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James Oliver: Why Scorsese is only half-right about streaming

Friday 26 February 2021

Cinema is a unique and precious art form. Which doesn’t mean Netflix is all bad


Well, someone had to say it.

Over the last couple of years, it’s become near-universally accepted that the future belongs to streaming services. Business pages and cultural commentators alike agree that the likes of Netflix, Apple TV and Disney+ are “unstoppable” and “inevitable”. Less discussed is whether this is a good thing.

Martin Scorsese has his doubts. He, you will remember, is America’s greatest living filmmaker and a fierce guardian of cinema as an art form. He has also, it should be said, benefitted from the largesse of the streaming companies: his last picture, The Irishman, was funded by Netflix; his next, Killers of the Flower Moon, will be paid for by Apple.

But in an essay published last week by Harper’s Magazine, ostensibly about the Italian director Federico Fellini, Don Scorsese nibbles the hand that feeds him, suggesting that streaming is undermining the medium to which he’s devoted his life. Forget “movies”. Now we have “content” – “a business term for all moving images: a David Lean movie, a cat video, a Super Bowl commercial, a superhero sequel, a series episode”.

This, he argues, is damaging: “the art of cinema is being systematically devalued, sidelined, demeaned, and reduced to its lowest common denominator”. 

It’s perhaps the most significant criticism the streaming titans have yet faced, but is it fair? An obvious response might be that he’s an old fuddy-duddy unhappy about change, and it’s true that there is an element of nostalgia here. Scorsese opens with a reverie about the glory days of art cinema, where you could wander from cinema to cinema watching the latest films from Godard, Kubrick and, yes, Fellini.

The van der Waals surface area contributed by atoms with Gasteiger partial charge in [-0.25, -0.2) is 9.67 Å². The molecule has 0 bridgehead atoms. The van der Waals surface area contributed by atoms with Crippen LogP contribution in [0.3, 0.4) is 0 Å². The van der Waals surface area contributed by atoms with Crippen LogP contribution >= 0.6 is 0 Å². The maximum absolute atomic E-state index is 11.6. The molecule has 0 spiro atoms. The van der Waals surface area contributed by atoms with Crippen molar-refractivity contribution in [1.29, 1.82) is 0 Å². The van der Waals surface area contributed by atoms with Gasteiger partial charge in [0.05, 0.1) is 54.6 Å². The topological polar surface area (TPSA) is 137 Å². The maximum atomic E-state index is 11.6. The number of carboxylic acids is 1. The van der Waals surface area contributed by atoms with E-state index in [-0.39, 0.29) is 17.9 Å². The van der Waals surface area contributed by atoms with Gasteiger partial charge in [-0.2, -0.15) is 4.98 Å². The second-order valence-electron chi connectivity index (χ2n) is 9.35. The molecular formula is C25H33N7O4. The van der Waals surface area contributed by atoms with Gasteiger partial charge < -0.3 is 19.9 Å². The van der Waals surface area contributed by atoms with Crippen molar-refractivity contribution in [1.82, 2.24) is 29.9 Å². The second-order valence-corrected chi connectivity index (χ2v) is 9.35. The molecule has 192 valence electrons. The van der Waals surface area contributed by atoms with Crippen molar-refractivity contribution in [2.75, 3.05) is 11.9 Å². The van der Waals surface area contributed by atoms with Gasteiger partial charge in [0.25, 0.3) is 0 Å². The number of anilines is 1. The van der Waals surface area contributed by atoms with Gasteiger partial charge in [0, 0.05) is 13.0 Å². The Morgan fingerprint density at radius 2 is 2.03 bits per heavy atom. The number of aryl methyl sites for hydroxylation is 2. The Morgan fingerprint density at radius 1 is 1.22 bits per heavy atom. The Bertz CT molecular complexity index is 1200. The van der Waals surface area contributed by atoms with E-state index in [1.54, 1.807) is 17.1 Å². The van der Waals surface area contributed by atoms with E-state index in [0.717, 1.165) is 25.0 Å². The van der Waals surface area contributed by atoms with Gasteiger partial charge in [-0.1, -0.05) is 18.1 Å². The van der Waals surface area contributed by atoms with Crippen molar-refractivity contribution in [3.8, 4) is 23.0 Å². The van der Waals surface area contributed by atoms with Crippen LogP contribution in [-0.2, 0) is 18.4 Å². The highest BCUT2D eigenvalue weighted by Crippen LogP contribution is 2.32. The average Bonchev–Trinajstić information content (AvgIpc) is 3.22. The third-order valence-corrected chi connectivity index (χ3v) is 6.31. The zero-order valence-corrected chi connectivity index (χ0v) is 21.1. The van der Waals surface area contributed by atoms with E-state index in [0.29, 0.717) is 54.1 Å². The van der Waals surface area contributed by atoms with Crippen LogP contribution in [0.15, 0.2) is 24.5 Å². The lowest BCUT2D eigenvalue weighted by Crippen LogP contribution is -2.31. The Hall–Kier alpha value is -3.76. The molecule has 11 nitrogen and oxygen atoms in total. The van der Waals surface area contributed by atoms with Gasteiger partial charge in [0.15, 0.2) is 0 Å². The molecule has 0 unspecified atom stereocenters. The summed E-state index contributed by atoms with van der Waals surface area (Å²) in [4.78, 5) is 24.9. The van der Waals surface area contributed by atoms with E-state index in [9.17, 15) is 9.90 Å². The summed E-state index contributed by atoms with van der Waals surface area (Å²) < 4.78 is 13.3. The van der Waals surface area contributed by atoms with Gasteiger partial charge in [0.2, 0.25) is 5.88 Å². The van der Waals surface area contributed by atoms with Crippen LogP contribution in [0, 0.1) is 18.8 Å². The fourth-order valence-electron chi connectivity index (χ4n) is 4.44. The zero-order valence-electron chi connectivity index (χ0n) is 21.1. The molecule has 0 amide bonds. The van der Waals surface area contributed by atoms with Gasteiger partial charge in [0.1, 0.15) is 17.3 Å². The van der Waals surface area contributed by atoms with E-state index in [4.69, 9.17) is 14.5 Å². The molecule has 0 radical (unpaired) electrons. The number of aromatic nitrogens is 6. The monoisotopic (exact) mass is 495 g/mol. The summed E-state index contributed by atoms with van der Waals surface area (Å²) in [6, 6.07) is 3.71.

Or at least you could if you lived in Manhattan. He doesn’t acknowledge these things were less easy to see if you lived in, say, rural Ireland. That isn’t so much of an issue with streaming: although broadband connections aren’t equal, everyone has more or less the same access to films on a given platform, whether uptown sophisticate or rustic boob.

And some of those movies are damn good. Netflix especially has been building its library with at least one eye to quality. Most obviously, it has sponsored major filmmakers like Alfonso Cuarón (Roma), David Fincher (Mank) and Spike Lee (Da 5 Bloods). Moreover, its acquisition teams scour festivals for inventive indies – Atlantique by Mati Diop being a prime example. 

Scorsese accepts that streaming has been good to filmmakers (“myself included”), but he doesn’t mention just how good. Netflix has been a generous patron to smaller films that might not otherwise reach fruition (if you haven’t seen I Don’t Feel at Home in This World Anymore, you might think about remedying that) and allowed a degree of artistic freedom far greater than you’d find at more venerable production houses.